A paraplegic recalls his achievements as a disabled athlete and mountain climber.
Climbing such peaks as Mount Rainier, Mount Whitney, and Mount Kilimanjaro is a tough enough challenge for the able-bodied. In this part-memoir, part-travelogue, Pagels chronicles his attempts to summit those mountains as a paraplegic, never letting his physical limitations get in the way of his pursuit of outdoor adventure. Medical research has proven “the value of the outdoors to improve physical, mental and social health,” he writes. “This is especially true for those of us with the label ‘disabled.’ ” A competitive swimmer in college, Pagels suffered a life-changing accident in 1984, at age 34, when a tree he had been helping to cut down fell on him, severing his spinal cord. After competing as a wheelchair athlete in basketball, road-racing and skiing—he won two cross-country skiing gold medals at the 1992 Winter Paralympics and three silvers in 1994—he set his sights on mountain climbing “because it would be a higher level of competition between me and myself. I did not have to beat anyone to achieve success. And even if the mountain beat me, it was ok because I took the journey.” The author vividly describes the preparation for, and process of, scaling peaks in a customized sit ski called the Summiter, using 200 feet of climbing rope to haul himself inch by inch up slopes. He also captures the anguish of having to give up the ascent of Kilimanjaro when the wheels of his three-wheeled hand cycle became buried up to the hubs in mushy “scree.” “The goal was to get as high as we could and that is what we did,” he recalls. But much of the book reads like an infodump, with little attention to context or self-reflection. Pagels misses opportunities to take readers inside the psyche of a disabled person and convey how his feats of endurance have changed him.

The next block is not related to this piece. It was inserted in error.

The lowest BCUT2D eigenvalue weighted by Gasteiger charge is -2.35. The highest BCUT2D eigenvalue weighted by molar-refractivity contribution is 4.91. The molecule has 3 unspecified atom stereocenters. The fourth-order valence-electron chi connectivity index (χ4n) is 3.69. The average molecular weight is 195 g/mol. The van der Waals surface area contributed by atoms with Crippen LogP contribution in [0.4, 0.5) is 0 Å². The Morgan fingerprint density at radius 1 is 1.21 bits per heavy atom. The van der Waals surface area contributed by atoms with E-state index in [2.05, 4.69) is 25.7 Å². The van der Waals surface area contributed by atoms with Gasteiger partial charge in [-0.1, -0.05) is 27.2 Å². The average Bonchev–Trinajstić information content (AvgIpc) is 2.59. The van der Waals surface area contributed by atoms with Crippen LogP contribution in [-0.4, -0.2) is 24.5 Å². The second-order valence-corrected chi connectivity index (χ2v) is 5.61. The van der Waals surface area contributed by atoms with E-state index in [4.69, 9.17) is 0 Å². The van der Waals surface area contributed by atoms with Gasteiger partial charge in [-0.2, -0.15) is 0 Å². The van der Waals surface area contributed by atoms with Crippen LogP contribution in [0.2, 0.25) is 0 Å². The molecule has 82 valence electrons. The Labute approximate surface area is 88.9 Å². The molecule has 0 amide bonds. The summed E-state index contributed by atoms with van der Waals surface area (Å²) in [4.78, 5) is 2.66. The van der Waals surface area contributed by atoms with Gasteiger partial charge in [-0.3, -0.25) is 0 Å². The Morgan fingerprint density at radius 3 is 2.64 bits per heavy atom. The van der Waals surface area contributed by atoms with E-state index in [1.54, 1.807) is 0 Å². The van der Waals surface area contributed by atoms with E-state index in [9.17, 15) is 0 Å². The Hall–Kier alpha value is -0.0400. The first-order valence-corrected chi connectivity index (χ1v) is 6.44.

Captures the agony and ecstasy of climbing feats but misses opportunities for self-reflection and insight.